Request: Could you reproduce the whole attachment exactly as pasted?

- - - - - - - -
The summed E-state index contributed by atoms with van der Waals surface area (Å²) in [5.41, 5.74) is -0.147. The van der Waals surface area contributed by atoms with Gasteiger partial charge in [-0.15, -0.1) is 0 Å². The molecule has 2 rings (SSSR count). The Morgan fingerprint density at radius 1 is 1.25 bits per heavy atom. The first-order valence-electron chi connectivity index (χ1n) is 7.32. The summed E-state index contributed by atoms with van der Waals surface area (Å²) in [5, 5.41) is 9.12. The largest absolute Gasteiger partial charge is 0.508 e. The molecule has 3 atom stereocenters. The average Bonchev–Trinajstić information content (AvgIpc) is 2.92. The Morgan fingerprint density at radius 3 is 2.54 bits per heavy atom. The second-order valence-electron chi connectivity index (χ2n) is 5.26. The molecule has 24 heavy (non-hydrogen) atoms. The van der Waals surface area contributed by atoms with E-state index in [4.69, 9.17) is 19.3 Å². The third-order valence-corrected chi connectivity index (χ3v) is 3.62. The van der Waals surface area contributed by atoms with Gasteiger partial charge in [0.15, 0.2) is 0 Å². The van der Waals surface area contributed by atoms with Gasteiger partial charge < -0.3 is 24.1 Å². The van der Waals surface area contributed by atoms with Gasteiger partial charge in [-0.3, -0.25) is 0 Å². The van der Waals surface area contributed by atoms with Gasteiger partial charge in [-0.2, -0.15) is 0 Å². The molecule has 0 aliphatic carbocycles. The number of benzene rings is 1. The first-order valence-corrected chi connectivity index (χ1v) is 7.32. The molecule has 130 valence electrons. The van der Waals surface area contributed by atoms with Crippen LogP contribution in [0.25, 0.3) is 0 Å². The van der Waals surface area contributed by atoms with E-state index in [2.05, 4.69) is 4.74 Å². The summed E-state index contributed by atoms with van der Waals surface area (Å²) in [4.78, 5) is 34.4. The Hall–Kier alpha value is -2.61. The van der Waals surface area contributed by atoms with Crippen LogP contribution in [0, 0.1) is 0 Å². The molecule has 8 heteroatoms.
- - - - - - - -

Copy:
The summed E-state index contributed by atoms with van der Waals surface area (Å²) in [5.41, 5.74) is -0.147. The van der Waals surface area contributed by atoms with Gasteiger partial charge in [-0.15, -0.1) is 0 Å². The molecule has 2 rings (SSSR count). The Morgan fingerprint density at radius 1 is 1.25 bits per heavy atom. The first-order valence-electron chi connectivity index (χ1n) is 7.32. The summed E-state index contributed by atoms with van der Waals surface area (Å²) in [5, 5.41) is 9.12. The largest absolute Gasteiger partial charge is 0.508 e. The molecule has 3 atom stereocenters. The average Bonchev–Trinajstić information content (AvgIpc) is 2.92. The Morgan fingerprint density at radius 3 is 2.54 bits per heavy atom. The second-order valence-electron chi connectivity index (χ2n) is 5.26. The molecule has 24 heavy (non-hydrogen) atoms. The van der Waals surface area contributed by atoms with E-state index in [4.69, 9.17) is 19.3 Å². The third-order valence-corrected chi connectivity index (χ3v) is 3.62. The van der Waals surface area contributed by atoms with Gasteiger partial charge in [0.15, 0.2) is 0 Å². The van der Waals surface area contributed by atoms with Gasteiger partial charge < -0.3 is 24.1 Å². The van der Waals surface area contributed by atoms with Gasteiger partial charge in [-0.3, -0.25) is 0 Å². The van der Waals surface area contributed by atoms with Gasteiger partial charge in [-0.2, -0.15) is 0 Å². The molecule has 0 aliphatic carbocycles. The number of benzene rings is 1. The first-order valence-corrected chi connectivity index (χ1v) is 7.32. The molecule has 130 valence electrons. The van der Waals surface area contributed by atoms with Crippen LogP contribution in [0.25, 0.3) is 0 Å². The van der Waals surface area contributed by atoms with E-state index in [2.05, 4.69) is 4.74 Å². The summed E-state index contributed by atoms with van der Waals surface area (Å²) in [4.78, 5) is 34.4. The Hall–Kier alpha value is -2.61. The van der Waals surface area contributed by atoms with Crippen LogP contribution in [0, 0.1) is 0 Å². The molecule has 8 heteroatoms.